“Our base case remains that the virus can be largely controlled by the end of March, and that the negative impact on
the Chinese economy will be mostly confined to the first quarter, with a pent-up demand-driven rebound in 2Q onwards,” analysts at UBS wrote last week.
Never mind that fewer than a third of China’s 300 million migrant workers have returned to work, or that Chinese companies are warning that they won’t make payroll, or that the entire global shipping trade has been disrupted as containers sit immobile. Never mind that the Chinese banking system is still recovering from a mini-meltdown last June.
It doesn’t matter, everyone on Wall Street says, China will bounce back by the end of the first quarter and stocks will keep going up.
But how stocks keep going up is telling us something now too.
Over at The Street, Helene Meisler noted that, for the most part, stocks peaked around mid-January. Only the big cap indexes, the biggest safest stocks in the world, are moving.
Politics are just as frozen as the markets
Ask just about anyone in the markets what is to blame for this weird environment and they’ll tell you it’s the fact that interest rates haven’t gone up meaningfully since the financial crisis. It’s a good answer, but it’s not the whole answer.
Rates haven’t gone up because, while the economy is good by most widely-used measures, there seems to be a persistent lack of financial stability for many Americans.
Over at The Atlantic, Annie Lowery is calling it The Great Affordability Crisis. Sen. Elizabeth Warren talks about it on the campaign trail. Deloitte cited it as a reason why millennials have been slow to start their own families. While the Trump administration celebrates every monthly nudge of wage growth, it’s important to remember that only 10 of the last 40 years saw consistent wage gains for workers.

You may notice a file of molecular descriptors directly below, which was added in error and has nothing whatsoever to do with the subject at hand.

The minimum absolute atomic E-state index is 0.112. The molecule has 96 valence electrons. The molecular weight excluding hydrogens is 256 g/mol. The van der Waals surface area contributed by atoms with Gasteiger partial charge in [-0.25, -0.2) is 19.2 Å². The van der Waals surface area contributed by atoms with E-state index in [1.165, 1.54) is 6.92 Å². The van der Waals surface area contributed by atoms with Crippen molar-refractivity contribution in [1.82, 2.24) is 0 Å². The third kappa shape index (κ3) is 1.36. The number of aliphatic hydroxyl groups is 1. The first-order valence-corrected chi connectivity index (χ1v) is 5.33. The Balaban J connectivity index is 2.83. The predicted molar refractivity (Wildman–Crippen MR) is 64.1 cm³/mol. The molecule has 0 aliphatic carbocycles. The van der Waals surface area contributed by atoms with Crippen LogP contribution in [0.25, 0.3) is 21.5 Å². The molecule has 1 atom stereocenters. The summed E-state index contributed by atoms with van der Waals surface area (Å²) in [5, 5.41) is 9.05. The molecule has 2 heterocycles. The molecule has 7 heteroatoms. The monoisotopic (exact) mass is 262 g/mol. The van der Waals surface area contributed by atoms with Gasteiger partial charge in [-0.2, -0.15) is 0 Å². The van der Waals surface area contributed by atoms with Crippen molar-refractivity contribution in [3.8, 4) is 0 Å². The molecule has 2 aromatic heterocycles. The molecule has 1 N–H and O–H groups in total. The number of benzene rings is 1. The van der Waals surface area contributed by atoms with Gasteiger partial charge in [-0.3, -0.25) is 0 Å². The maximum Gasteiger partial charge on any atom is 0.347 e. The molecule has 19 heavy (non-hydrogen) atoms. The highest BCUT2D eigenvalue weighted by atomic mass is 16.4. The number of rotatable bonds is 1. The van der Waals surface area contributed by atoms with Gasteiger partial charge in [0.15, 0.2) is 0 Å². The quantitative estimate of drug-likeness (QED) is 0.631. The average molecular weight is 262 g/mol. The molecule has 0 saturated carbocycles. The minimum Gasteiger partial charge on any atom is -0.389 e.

American families are using a variety of things to make up for this shortfall of income, including credit. Average Americans are increasingly going into debt just to live their lives. These are problems we need to solve if the American economy is going to truly grow.
When these sorts of problems have popped up in the past, we’ve typically turned to with policy solutions. The only problem is: our policy solution machine is frozen.
Hundreds of bills sit on Senate Leader Mitch McConnell’s desk, President Trump’s increasing paranoia has him busy hunting enemies within his own administration, and each party’s solution for the problems that plague us are diametrically opposed.
Precious little is getting done, and Trump has never displayed much of an interest in governing anyway. Now it seems his party isn’t much interested in it either. All that leaves for them in the game of politics is the winning, which is what Republicans are interested in at all costs.
This inertia has been passed on to the market in the form of persistently low rates. It is a state of affairs that is not to be trusted. It isn’t sustainable, and it won’t fix itself either. The only question is, what will be the event large enough to make things matter again, to get things moving and force us to do price discovery and assign value?
Probably doesn’t matter. Dow one trillion.